An Onsite Stress Management Program
Doctors have now confirmed what smart managers have known all
along - that keeping employees happy is the best way to keep
them healthy and on the job.
Researchers from the Nevada Stress Center of the Sierra Nevada
Health Care System carried out a study designed to test the
effectiveness of a workplace stress management program.
Participants in the program were randomly assigned to one of
three groups. The first group received a full stress management
program including self-help materials, assessments, feedback,
and face-to-face small group counseling sessions. The second
group received an intermediate level of stress management
support consisting of assessment and personalized feedback by
mail. The third group served as the control group and were
placed on a waiting list for stress counseling services.
Over 500 volunteers participated in the study and were followed
for a period of one year. Participants answered questionnaires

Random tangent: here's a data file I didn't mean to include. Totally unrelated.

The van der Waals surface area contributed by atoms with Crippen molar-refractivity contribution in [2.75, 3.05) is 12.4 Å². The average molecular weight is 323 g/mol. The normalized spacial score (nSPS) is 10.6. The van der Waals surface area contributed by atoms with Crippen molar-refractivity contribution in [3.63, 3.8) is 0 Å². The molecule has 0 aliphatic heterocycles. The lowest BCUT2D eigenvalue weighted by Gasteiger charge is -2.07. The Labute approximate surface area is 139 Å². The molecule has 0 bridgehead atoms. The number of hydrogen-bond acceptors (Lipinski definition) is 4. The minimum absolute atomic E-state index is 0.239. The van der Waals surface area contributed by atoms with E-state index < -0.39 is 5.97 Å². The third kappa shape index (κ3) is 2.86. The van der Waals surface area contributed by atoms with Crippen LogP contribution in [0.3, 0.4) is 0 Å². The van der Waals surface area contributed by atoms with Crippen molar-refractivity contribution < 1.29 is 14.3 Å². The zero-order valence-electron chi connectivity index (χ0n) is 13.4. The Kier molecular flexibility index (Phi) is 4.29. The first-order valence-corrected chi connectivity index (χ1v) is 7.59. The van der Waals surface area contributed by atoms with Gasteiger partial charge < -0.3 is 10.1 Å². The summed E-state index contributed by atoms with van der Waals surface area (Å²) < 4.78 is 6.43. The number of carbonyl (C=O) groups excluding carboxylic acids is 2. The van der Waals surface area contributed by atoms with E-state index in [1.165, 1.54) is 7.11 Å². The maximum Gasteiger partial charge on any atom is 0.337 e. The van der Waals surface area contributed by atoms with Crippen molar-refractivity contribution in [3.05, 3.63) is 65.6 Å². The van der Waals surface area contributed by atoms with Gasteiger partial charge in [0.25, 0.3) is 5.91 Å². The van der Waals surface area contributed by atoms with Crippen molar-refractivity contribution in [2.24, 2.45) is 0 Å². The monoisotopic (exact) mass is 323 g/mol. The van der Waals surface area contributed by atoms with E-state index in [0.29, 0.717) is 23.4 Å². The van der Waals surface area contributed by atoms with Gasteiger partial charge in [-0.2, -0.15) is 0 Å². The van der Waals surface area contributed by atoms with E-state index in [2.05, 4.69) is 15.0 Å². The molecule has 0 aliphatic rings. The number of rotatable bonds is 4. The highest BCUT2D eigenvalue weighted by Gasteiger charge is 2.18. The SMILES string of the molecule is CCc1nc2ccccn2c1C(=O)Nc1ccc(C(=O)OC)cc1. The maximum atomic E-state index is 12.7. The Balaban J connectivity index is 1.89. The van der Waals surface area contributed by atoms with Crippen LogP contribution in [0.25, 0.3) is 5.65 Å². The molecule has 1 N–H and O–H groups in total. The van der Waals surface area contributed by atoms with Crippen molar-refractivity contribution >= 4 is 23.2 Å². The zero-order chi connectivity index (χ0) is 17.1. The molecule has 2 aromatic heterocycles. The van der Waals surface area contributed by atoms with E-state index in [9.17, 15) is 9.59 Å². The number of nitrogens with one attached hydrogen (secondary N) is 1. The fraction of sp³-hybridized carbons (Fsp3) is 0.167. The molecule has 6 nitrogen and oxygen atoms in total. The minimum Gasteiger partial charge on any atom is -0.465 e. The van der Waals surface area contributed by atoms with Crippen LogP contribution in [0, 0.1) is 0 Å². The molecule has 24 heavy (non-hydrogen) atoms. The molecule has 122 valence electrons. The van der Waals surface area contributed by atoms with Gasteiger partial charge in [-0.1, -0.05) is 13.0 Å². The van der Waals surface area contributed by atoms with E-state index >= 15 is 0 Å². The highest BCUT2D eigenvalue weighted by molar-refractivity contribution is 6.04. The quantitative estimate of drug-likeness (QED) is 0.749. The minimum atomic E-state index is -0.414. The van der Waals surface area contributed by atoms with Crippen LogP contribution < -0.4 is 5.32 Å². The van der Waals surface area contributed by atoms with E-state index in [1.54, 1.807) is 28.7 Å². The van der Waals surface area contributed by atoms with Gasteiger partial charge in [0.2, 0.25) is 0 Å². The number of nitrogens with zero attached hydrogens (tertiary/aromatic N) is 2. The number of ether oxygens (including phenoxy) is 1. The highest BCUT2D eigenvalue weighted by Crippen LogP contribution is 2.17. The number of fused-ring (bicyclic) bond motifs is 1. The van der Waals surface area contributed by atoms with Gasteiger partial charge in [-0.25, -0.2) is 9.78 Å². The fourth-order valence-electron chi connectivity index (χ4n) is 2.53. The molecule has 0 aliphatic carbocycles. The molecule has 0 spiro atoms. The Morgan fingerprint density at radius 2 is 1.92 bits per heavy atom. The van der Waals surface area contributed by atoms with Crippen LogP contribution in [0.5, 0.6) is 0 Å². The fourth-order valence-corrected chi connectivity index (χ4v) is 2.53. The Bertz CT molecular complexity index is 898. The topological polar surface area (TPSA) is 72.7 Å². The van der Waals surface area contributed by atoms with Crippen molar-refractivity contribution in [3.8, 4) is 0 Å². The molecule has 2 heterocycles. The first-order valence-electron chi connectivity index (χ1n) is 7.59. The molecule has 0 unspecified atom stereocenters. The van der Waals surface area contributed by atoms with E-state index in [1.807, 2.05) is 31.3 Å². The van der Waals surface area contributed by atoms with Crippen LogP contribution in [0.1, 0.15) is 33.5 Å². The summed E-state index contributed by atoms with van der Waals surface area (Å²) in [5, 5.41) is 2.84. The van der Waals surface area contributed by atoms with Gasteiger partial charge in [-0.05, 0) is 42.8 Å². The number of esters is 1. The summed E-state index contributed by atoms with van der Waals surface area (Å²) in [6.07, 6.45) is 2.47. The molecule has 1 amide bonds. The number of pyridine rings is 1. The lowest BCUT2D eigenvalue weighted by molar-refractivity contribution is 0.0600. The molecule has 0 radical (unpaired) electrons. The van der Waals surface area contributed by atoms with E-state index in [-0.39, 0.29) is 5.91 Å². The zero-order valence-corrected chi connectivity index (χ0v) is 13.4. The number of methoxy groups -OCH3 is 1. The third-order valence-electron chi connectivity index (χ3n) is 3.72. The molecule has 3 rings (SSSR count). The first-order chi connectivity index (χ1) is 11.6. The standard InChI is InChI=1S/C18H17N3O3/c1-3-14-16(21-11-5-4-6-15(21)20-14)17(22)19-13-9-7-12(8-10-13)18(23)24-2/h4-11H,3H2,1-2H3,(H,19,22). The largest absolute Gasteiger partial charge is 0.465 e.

about their levels of stress and anxiety and their coping
strategies at the beginning of the study and after 6 and 12
months of participation. Health information was also reported at
three-month intervals. For a subgroup of the volunteers, doctors
completed objective health reports throughout the year.
While all three groups, including the waitlisted participants,
reported improvement in their stress and anxiety during the
year, the group receiving the full stress management program
showed a faster reduction in negative reactions to stress. This
group also reported fewer days of illness than their
counterparts receiving limited stress management intervention or
those on the waiting list. Doctors' reports showed that those
receiving full stress management intervention utilized health
care services 34% less frequently than the others.
These results confirm that office-based stress management
programs can be of value in reducing employee illness and its
resultant absenteeism. Additionally, these programs can
significantly reduce employee anxiety and stress, likely further
contributing to increased productivity. As in this study, stress
management programs that involve small group or individual
counseling seem to be most effective in managing employee